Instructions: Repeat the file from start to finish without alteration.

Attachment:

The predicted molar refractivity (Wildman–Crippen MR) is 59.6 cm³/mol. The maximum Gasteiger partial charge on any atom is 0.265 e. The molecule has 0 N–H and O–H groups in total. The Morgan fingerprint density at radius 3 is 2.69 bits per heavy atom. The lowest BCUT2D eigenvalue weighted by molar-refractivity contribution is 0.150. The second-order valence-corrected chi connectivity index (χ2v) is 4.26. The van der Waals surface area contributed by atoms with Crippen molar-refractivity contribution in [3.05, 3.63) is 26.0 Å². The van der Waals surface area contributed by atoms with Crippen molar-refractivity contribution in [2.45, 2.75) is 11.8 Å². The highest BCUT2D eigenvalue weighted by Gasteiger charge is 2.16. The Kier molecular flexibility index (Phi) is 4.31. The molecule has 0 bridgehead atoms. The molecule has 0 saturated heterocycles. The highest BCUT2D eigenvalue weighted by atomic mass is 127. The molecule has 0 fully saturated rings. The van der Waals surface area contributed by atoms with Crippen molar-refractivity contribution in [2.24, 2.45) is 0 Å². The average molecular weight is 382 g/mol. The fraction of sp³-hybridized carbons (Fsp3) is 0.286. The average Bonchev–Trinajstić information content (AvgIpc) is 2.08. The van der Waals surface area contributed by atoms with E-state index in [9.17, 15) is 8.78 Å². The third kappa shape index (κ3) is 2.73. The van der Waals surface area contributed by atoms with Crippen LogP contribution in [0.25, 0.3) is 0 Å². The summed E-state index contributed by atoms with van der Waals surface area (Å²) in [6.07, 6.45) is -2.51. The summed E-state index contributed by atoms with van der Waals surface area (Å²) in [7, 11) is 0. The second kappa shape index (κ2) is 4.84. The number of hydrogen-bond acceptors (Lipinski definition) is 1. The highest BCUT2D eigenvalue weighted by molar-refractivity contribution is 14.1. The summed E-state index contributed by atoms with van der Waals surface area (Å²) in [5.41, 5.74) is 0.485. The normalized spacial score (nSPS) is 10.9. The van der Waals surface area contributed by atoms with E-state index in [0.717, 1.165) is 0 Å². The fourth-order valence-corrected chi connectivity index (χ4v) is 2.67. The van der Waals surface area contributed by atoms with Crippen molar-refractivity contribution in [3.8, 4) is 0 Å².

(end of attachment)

The predicted molar refractivity (Wildman–Crippen MR) is 59.6 cm³/mol. The maximum Gasteiger partial charge on any atom is 0.265 e. The molecule has 0 N–H and O–H groups in total. The Morgan fingerprint density at radius 3 is 2.69 bits per heavy atom. The lowest BCUT2D eigenvalue weighted by molar-refractivity contribution is 0.150. The second-order valence-corrected chi connectivity index (χ2v) is 4.26. The van der Waals surface area contributed by atoms with Crippen molar-refractivity contribution in [3.05, 3.63) is 26.0 Å². The van der Waals surface area contributed by atoms with Crippen molar-refractivity contribution in [2.45, 2.75) is 11.8 Å². The highest BCUT2D eigenvalue weighted by Gasteiger charge is 2.16. The Kier molecular flexibility index (Phi) is 4.31. The molecule has 0 bridgehead atoms. The molecule has 0 saturated heterocycles. The highest BCUT2D eigenvalue weighted by atomic mass is 127. The molecule has 0 fully saturated rings. The van der Waals surface area contributed by atoms with Crippen molar-refractivity contribution in [2.24, 2.45) is 0 Å². The average molecular weight is 382 g/mol. The fraction of sp³-hybridized carbons (Fsp3) is 0.286. The average Bonchev–Trinajstić information content (AvgIpc) is 2.08. The van der Waals surface area contributed by atoms with E-state index in [9.17, 15) is 8.78 Å². The third kappa shape index (κ3) is 2.73. The van der Waals surface area contributed by atoms with Crippen LogP contribution in [0.25, 0.3) is 0 Å². The summed E-state index contributed by atoms with van der Waals surface area (Å²) in [6.07, 6.45) is -2.51. The summed E-state index contributed by atoms with van der Waals surface area (Å²) in [7, 11) is 0. The second kappa shape index (κ2) is 4.84. The number of hydrogen-bond acceptors (Lipinski definition) is 1. The highest BCUT2D eigenvalue weighted by molar-refractivity contribution is 14.1. The summed E-state index contributed by atoms with van der Waals surface area (Å²) in [5.41, 5.74) is 0.485. The normalized spacial score (nSPS) is 10.9. The van der Waals surface area contributed by atoms with E-state index in [0.717, 1.165) is 0 Å². The fourth-order valence-corrected chi connectivity index (χ4v) is 2.67. The van der Waals surface area contributed by atoms with Crippen molar-refractivity contribution in [3.8, 4) is 0 Å².